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The Two Facets of One Coin: Culture and Self

on June 15, 2011

Have you ever thought of writing about yourself? What would come up first in your mind? Is it possible that you have long thought of yourself as a mere trivial human being with no ‘accomplishments’ in life? Think about it; you will be amazed at the depth of knowledge you have built around your life journey.
My values and beliefs are, the outcome of my cultural and personal upbringing. In fact, talking about one’s culture cannot be taken out of the context of the self. Since I am no sociologist, I think that my efforts to write about my Eastern culture just might turn into a mess. But I still will give it try.

In Egypt, my homeland, victory goes for whatever is eastern and conservative. So, an Eastern girl is typically lovely, tender, cute, conservative, prudent, shy, honest and submissive. However, my parents took it one notch further by adding ambition, outstanding, creative and unique to the ingredients of my character. They very much believe that a girl should not merely be a sister, wife and mother; she should not always dedicate herself to ‘others’, but she’s got to be herself first. Here I am again mixing what is cultural with what is personal!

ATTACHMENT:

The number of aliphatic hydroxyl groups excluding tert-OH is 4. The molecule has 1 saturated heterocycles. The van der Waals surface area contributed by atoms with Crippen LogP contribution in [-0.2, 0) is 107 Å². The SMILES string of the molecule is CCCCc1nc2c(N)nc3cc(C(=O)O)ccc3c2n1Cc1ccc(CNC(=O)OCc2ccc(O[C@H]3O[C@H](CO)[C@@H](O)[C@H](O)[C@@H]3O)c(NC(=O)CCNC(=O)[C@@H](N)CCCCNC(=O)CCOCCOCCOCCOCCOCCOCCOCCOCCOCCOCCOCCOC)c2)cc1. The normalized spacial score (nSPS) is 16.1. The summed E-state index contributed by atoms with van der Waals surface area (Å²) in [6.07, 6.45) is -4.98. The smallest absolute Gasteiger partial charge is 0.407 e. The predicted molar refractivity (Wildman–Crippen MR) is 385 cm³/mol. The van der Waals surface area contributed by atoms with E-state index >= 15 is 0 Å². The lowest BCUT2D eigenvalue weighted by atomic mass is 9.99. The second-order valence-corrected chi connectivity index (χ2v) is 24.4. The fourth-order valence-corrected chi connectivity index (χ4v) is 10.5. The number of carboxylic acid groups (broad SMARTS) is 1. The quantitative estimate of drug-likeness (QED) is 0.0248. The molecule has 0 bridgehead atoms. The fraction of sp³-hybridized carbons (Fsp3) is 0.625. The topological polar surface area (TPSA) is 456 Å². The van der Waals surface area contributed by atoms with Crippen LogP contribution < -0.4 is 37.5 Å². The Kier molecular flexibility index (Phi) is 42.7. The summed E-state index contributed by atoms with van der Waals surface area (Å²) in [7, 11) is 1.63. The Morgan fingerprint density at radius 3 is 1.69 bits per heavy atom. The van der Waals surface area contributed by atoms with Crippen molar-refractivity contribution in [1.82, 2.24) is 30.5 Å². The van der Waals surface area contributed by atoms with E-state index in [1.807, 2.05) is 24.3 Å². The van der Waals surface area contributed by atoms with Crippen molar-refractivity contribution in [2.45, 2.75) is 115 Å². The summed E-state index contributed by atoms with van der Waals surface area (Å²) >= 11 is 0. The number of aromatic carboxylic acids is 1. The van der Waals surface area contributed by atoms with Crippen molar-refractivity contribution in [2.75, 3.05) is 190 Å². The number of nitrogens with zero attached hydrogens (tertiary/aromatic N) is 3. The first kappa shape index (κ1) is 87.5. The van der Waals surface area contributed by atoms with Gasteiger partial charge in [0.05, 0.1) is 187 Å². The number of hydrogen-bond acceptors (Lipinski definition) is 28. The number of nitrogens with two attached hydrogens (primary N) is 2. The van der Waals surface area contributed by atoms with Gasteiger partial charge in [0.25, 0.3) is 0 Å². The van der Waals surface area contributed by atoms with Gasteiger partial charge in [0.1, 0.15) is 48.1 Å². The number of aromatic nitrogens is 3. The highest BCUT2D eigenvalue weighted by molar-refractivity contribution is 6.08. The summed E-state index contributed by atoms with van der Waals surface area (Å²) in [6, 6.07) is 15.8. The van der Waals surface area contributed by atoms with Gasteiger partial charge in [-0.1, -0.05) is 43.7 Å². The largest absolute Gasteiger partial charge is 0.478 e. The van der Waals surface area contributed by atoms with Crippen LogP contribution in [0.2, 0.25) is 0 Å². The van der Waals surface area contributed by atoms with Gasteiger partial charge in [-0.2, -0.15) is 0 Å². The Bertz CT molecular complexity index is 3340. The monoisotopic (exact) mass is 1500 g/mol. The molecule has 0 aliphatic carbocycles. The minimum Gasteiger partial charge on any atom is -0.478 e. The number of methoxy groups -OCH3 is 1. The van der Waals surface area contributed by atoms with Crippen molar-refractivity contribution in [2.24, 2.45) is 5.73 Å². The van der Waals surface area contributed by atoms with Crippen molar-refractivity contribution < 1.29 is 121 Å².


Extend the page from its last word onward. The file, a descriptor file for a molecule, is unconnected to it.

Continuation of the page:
I might be a typical Eastern girl, not only because of my brunette complexion, but also because of the values we share in this part of the world:

# 1: I pay TOO much attention to what people think. Although I might seem to be independent, I tend to look up to people around me (more than I should). Their thoughts of me shape my view about myself. My most desperate moments are when a friend criticizes me. Alternatively, my most joyous moments are when people pay me compliments. I don’t like hypocrites though, I only appreciate honest opinions.

# 2: Treat everyone equal. When I was a child, I used to play this weird game of justice where amongst my 5 fingers, the thumb was crowned judge over all other fingers, due to its anatomic difference. This Judge had to be just and fair to all his subjects; so whenever he touched one finger, he had to make sure to touch the other four! — and I would play this game dozens of times a day, touching each finger with my thumb repeatedly! This breed honesty in me, a value instilled by my upbringing and possibly heightened by my personal characteristics. Now as a mother, I fear to kiss one of my kids in a way that is different from the other. I know this sounds weird but it helped me perform jobs the way they ought to be done.

Continue reading http://www.duniamagazine.com/2011/06/the-two-facets-of-one-coin-culture-and-self/

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